“In life we have choices. We can choose to remember the good and feel blessed for the memories you have or you can choose to be angry at the person who took it away. Angry at the moments you’ll never be able to have. Life’s too short to be angry. Choose to be happy.”
I keep staring at her mom. I see sadness in her eyes that contrasts with the smile still on her face. Choose to be happy. It’s like what Kelly does when her life is falling apart, when her dad disappears. She chooses to be happy. Not sure if I know how to do that.
I separate from Zoey’s mom and stare back at that picture in my hand. We had laughed so much that day. I remember it was uncomfortably hot, yet that didn’t bother us. We ran around, pretending like we were five. Everything was so wonderful about that day, so fleeting. I look around Zoey’s room and silently say goodbye. It’s time to leave. Time to go, move on, let go. After all, I do have another basket of pies to drop off.
I leave Zoey’s house in a haze. I’m not even sure I remember driving away but soon I’m in front of the Arlington home. I look over at Adam. His face becomes pale as he keeps staring at that house. I’ve only been to the Arlington home about five times. Julie Arlington is in my class but I never really talked to her. She’s so quiet. Zoey once said that Julie was the kind of girl that, ten years from now, you’d have no recollection of who she was. I never really gave her much thought. Sure, sometimes I saw her at parties walking around but never speaking and always apologizing for interrupting. She was always so strange, so odd. I always found it weird that Will was related to her. Will was the polar opposite.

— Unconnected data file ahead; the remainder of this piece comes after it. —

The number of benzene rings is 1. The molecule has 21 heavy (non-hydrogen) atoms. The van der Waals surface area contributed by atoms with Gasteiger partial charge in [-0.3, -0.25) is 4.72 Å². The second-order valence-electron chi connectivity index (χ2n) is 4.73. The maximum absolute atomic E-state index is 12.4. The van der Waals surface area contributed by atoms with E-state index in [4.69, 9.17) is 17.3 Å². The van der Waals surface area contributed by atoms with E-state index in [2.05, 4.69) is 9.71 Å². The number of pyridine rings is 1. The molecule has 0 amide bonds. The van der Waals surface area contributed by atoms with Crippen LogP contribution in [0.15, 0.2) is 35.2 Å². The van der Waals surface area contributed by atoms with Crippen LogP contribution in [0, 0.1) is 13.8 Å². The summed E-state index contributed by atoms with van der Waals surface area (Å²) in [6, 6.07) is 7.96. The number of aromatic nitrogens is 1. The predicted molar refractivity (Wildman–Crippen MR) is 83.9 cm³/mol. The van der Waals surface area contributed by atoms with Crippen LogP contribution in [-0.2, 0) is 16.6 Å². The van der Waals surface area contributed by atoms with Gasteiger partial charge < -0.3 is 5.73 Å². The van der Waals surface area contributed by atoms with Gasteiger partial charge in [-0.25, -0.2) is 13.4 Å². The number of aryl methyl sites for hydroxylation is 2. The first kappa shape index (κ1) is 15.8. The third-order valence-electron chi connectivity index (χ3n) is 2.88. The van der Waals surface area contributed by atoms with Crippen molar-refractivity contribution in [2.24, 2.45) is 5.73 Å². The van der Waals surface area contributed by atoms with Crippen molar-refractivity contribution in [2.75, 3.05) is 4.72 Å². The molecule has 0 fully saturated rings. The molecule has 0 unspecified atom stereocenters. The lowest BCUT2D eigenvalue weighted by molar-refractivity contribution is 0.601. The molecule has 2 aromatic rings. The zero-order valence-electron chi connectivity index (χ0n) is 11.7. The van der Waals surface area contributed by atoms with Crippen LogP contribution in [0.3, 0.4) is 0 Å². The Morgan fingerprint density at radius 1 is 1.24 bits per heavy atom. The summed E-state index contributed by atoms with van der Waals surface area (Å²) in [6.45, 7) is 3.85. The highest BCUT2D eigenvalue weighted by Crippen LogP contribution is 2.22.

Adam and I just sit there for a minute, parked in front of the white, split level house.
“How do we choose to be happy about any of this?” I finally ask.
“I don’t know,” Adam says.
We sit there another minute. Then he reaches for the door handle.
“You’re coming with me, right?” he asks.
We walk up the driveway toward the house with the basket of pies. We don’t wait long before Julie answers my knock. Her hair is long, waist length, and hangs around her like a sheet. She wears no make up and an oversized sweatshirt and jeans. She looks like one of those poor, neglected children you see in those commercials where you can feed and love them for only a dollar a day.